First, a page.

It had a restful feel about it and we took advantage of its ambience with a glass of local wine while using the wifi and catching up on news from home.

And as we entered this classic motor cycle sat waiting for its owner to return.
Much of Auxerre's architecture in the old town featured many half wooden houses.

The area is famous for it's wine with Chablis only a short drive further down the road.

This is the main road as you drive further into the old town. We walked from our hotel through the back streets and lane ways to St Etienne Cathedral at the town's most highest point.

Then there were much younger buildings like this one that lacked the care of older ones. A bit sad really.

The curved section on the exterior of this building is what I imagine is a stairwell. Note the very small peek hole window at the top of the picture.

The various periods of architecture make Auxerre an intriguing town to explore.

Some of its past from the middle ages still exists.
Just out of interest, I checked out the hotel on the internet to discover that their prices don't seem to have increased greatly over the last 3 years and it has very good reviews - mostly applauding the staff on their friendly and courteous service. I wonder if a return visit to explore Auxerre in greater depth might be in order one day?


  1. Auxerre looks a lovely place, the sort of towns I like to spend time just walking around. Great history and architecture. Love your photos especially the one second from the bottom. Brilliant. Keep well Diane

  2. What a delightful old town. I love the architecture and I'm still drooling about that explosion of flavour you mentioned. France is one place to which we want to return for sure because, even though we saw a lot, we didn't see nearly enough!

    1. Kay - nice to hear from you. I'm afraid Sue and I have become a little boring with our travels. Friends ask where we are off to for our next trip and the answer is always - Oh we thought maybe France. Back there in May for the fifth time.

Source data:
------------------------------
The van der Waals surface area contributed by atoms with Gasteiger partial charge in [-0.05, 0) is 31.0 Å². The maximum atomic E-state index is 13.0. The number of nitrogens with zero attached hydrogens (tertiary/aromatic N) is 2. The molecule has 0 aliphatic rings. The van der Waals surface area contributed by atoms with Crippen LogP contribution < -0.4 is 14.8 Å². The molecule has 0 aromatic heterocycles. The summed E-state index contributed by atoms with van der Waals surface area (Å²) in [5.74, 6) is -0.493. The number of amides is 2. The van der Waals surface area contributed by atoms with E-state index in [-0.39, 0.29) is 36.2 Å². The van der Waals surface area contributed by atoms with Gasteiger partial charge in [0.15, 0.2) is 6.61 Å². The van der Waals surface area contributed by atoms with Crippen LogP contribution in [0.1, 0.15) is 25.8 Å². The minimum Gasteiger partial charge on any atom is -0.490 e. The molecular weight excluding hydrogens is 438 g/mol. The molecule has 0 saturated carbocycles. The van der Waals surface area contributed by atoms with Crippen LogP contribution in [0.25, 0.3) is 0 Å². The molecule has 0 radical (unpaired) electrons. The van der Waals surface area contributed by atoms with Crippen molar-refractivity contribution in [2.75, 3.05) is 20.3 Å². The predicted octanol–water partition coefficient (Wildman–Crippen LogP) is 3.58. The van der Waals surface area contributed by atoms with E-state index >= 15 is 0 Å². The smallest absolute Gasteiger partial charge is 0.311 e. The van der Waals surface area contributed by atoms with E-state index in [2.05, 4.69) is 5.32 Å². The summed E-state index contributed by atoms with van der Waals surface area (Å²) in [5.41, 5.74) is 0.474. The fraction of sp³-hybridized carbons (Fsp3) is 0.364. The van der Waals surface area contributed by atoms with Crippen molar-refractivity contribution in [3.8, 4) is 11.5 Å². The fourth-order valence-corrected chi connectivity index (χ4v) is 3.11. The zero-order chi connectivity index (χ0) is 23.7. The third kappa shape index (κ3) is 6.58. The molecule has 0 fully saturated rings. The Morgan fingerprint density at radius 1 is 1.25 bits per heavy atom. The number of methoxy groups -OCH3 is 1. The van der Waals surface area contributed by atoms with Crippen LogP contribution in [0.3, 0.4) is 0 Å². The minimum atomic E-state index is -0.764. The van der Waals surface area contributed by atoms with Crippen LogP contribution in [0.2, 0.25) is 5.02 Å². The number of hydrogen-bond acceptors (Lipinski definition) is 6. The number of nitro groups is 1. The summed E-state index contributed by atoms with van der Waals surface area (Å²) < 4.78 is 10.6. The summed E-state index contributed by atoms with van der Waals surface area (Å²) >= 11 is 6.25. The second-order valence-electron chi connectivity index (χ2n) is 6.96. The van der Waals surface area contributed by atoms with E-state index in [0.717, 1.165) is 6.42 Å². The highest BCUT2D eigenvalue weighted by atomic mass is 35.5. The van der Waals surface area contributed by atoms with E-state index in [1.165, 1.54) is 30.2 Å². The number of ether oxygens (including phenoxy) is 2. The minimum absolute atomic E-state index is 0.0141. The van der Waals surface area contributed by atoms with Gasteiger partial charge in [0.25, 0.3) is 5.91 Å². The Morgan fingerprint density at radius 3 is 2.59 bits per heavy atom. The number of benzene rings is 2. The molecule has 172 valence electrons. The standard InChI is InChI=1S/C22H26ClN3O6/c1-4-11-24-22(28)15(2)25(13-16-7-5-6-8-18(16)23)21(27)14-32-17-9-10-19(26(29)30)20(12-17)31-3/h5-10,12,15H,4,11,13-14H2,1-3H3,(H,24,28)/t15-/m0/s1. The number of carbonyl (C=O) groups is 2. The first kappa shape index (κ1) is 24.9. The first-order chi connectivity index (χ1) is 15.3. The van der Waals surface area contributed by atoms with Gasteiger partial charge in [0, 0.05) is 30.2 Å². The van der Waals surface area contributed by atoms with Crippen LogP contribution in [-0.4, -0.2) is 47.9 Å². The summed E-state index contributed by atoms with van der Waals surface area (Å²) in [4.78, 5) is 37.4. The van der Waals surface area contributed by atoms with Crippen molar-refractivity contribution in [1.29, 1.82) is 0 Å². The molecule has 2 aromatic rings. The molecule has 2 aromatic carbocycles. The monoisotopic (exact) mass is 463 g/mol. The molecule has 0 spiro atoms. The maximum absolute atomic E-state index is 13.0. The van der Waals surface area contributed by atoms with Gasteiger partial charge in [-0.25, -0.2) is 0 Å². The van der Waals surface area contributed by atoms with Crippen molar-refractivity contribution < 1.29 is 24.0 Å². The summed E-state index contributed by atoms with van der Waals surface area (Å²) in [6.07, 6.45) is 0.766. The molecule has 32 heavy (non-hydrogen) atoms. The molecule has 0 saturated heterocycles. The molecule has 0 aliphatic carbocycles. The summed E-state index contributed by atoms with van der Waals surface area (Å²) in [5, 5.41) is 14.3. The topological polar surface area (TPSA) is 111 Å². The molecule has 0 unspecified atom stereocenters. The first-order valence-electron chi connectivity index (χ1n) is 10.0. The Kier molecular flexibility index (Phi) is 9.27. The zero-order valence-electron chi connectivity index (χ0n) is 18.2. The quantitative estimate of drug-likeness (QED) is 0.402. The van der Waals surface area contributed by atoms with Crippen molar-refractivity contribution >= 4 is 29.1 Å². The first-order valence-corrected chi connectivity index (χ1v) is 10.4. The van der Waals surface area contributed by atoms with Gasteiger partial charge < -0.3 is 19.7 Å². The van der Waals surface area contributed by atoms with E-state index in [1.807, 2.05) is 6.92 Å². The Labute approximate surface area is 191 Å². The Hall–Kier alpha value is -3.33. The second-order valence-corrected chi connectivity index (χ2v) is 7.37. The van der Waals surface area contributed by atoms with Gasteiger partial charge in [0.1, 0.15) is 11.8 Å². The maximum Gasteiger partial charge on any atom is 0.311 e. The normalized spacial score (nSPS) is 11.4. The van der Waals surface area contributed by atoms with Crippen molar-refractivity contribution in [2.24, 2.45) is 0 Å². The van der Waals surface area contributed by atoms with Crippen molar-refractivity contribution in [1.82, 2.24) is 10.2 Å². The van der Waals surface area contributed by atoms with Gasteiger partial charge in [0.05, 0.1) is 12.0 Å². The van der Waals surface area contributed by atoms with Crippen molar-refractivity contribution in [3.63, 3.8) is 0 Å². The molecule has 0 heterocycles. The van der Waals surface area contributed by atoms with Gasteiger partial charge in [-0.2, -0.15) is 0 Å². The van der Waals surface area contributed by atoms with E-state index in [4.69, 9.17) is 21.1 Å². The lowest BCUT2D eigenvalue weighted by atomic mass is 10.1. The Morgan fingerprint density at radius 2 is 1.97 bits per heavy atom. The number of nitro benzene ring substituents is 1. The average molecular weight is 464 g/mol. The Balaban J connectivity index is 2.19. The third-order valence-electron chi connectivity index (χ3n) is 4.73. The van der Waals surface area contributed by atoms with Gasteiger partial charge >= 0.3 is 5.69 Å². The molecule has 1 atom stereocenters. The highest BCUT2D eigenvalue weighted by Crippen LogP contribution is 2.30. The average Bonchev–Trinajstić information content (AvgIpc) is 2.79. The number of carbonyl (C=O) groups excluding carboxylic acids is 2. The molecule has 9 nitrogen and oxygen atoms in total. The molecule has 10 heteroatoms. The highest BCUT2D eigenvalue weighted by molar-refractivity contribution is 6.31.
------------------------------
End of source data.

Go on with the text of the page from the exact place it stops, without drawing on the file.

Those eggs were fantastic.
      More delightful old towns to come - this is from our second trip.

  3. Diane - wish we also had more time to explore more - each time I post Wednesday's in France I seem to have learn't more but also missed more. I took that photo with just a little pocket camera that's travelled with us previous trips. It's finally been replaced.

    1. Leon I have just discovered what Linda means by no public profile which definitely means people will not find you. If you are signed out on your computer (may work signed in!) and you click on the picture on your comment on my blog it leads no further. It simply says no public profile..... Think you should look in to i, Have a good weekend. Diane

  4. I like the architecture in that region.

    1. Wish we could have enjoyed more of it with our overnight stay but our meal was something to remember.

  5. Stunning pics of this village with the old wooden houses ... Sue .. have you ever read the book "On Rue Tatin" ? it's set in the village of Louviers near Giverny and reminds me very much of this wonderful place.
    Great food .. good wine and a Maitre D with a sense of humour ... that's as good as it gets.

  6. I have heard the title, but not read it, Dianne. Just googled it and it seems to be a book I must buy. Thanks.